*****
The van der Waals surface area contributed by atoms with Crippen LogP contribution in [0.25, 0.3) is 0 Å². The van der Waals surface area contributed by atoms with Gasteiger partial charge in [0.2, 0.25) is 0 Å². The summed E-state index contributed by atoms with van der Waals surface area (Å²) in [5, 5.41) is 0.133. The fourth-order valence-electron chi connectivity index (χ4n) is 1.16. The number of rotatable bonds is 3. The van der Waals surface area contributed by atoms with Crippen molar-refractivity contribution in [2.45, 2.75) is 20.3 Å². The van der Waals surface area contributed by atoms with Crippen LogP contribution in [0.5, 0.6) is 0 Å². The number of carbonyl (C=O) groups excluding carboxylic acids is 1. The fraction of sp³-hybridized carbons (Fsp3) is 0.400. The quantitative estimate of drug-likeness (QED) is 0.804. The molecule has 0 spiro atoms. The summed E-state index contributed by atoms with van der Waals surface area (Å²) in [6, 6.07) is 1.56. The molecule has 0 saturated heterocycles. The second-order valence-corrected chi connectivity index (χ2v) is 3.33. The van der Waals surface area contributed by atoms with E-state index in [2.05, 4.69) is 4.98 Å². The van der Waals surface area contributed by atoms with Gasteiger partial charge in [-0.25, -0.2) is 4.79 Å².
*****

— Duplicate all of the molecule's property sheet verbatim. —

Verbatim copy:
The van der Waals surface area contributed by atoms with Crippen LogP contribution in [0.25, 0.3) is 0 Å². The van der Waals surface area contributed by atoms with Gasteiger partial charge in [0.2, 0.25) is 0 Å². The summed E-state index contributed by atoms with van der Waals surface area (Å²) in [5, 5.41) is 0.133. The fourth-order valence-electron chi connectivity index (χ4n) is 1.16. The number of rotatable bonds is 3. The van der Waals surface area contributed by atoms with Crippen molar-refractivity contribution in [2.45, 2.75) is 20.3 Å². The van der Waals surface area contributed by atoms with Crippen LogP contribution in [0.5, 0.6) is 0 Å². The number of carbonyl (C=O) groups excluding carboxylic acids is 1. The fraction of sp³-hybridized carbons (Fsp3) is 0.400. The quantitative estimate of drug-likeness (QED) is 0.804. The molecule has 0 spiro atoms. The summed E-state index contributed by atoms with van der Waals surface area (Å²) in [6, 6.07) is 1.56. The molecule has 0 saturated heterocycles. The second-order valence-corrected chi connectivity index (χ2v) is 3.33. The van der Waals surface area contributed by atoms with E-state index in [2.05, 4.69) is 4.98 Å². The van der Waals surface area contributed by atoms with Gasteiger partial charge in [-0.25, -0.2) is 4.79 Å².